He got problems with “lag” and Max Verstappen also had the feeling that the handbrake was often on. After changing some settings on the steering wheel and driving a bit different from what he actually wanted, he not only finished the race, but he also managed to overtake Charles Leclerc on track and finish second.

This position also brought him third place in the drivers championship so he can prepare for the FIA gala in Monaco later this year. Alexander Albon started fifth after Valtteri Bottas was put back by his engine penalty, but he couldn’t hold on to his fifth place and ended up sixth. For what was able to do in Abu Dhabi, I think Red Bull got out of it what was in it.

For 2020 the goal is to be more consistant. If Red Bull and Honda manage to get more out of the engine, they could be a serious title contender.

Who was best of the rest?

That choice was pretty easy. I go for Carlos Sainz. As so often this year, the director “forgot” him and we didn’t see much of him on TV, but up until the end, Carlos Sainz fought for a point. In the last lap, the last chance he had, he grabbed the moment with both hands and defeated Daniel Ricciardo and took P10, which earned him a point and thus the sixth position in the drivers’ championship.

McLaren has done very well this year and to finish fourth in the constructors’ championship and sixth in the drivers’ championship is a good job. By 2020, I hope they will be able to continue this and have a better chance of a podium finish than they have had so far.

Were there any lows?

There were no real lows. Lance Stroll couldn’t make it happen, George Russell and Robert Kubica didn’t have the speed, both Kevin Magnussen and Romain Grosjean went more backwards than forwards, but who had the most bad luck were Daniel Ricciardo and Nico Hulkenberg from Renault. They started the race in the top 10, but ended in P11 and P12.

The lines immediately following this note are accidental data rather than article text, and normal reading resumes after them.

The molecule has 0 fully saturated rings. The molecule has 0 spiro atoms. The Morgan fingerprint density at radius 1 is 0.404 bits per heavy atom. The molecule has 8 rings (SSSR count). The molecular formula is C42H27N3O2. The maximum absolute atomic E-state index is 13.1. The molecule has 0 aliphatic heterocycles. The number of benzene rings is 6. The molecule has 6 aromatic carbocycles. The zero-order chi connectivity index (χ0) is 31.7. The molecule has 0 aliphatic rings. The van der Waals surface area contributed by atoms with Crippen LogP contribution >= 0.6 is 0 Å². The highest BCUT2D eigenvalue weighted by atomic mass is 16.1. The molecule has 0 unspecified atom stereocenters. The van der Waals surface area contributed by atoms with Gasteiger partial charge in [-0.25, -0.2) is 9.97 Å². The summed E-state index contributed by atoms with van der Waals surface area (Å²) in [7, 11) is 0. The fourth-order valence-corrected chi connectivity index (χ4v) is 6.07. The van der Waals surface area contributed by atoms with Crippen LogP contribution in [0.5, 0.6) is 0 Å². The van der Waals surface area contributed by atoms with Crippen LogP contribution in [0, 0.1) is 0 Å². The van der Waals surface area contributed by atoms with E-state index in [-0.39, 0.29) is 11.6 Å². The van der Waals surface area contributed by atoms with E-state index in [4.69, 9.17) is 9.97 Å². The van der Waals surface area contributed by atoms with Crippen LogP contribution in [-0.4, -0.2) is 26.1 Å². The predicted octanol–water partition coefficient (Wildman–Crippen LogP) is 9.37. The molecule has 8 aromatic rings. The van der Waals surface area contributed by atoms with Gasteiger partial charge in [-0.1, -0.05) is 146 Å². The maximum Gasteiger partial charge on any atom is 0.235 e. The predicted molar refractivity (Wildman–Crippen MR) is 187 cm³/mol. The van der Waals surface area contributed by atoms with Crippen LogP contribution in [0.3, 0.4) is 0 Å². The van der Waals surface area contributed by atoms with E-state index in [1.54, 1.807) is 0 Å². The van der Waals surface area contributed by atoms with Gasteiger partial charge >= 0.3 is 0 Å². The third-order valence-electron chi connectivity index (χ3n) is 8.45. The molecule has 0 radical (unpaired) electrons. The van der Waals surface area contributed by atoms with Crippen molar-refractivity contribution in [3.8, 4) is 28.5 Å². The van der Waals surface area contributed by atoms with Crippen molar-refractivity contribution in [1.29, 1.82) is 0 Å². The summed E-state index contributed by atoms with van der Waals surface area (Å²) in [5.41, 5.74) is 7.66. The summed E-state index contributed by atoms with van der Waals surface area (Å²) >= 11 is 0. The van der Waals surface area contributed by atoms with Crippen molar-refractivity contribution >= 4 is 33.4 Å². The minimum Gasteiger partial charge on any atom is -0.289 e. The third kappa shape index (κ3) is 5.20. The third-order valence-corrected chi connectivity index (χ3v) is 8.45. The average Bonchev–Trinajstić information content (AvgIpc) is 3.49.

Moments worth mentioning?

The moment Max Verstappen asks his engineer if Ferrari is on a 2 stop strategy because he heard the wheel guns of the Ferrari team in the background. I was very impressed because to drive well over 300km per hour, then have to operate all kinds of buttons on the steering wheel and STILL be able to pay attention to such details, chapeau.
Of course we also thought about the fact that this was the last race of both Nico Hulkenberg and Robert Kubica. Nico Hulkenberg will be replaced by Esteban Ocon while Robert Kubica will hand over the wheel to Canadian Nicholas Latifi. Fun fact, when the 2020 season starts, it will be the first time since China 2005 that there won’t be a Nico on the grid.

How busy was it on social media?

The last race of the season. The championships were already pretty much decided. This also meant that the attention for the last race was a bit less. Considering the history of the race, most of them already knew that the chance of Mercedes winning would be very high.

Furthermore, there were no real battles anymore for positions of importance in the final standings and so it was very quiet on social media.

Of course, there was a lot of activity after the race when it became known that Ferrari might have been very naughty and there was a chance that the results could change. In the end, it was not too bad for Ferrari and they could sign off the season with a 50000 euro fine.

Now what?

Not much anymore. There is a tire test of Pirelli on Tuesday and Wednesday. In this test all 2020 tyres are tested and can be compared with the 2019 tyres. After the test, the teams will meet to decide if the 2020 tyres are good enough or if they will be racing with the 2019 tyres in 2020.

Furthermore, there will be WEC and WTCR in mid-December and that information will, of course, be shared at that time on my MsportXtra website.

Care for an epilogue?

I would like to take this opportunity to thank everyone for their words of praise, their criticism and their tips. This was my first year that I wrote about Formula 1 for a website and that I was able to share my opinions with other fans.

That’s why I would like to personally thank Paul Velasco, who saw more in me than just the crazy Dutchman who shares all the news. I enjoyed writing #TheXtraLap for a total of 31 times and hope to be able to do it again next year.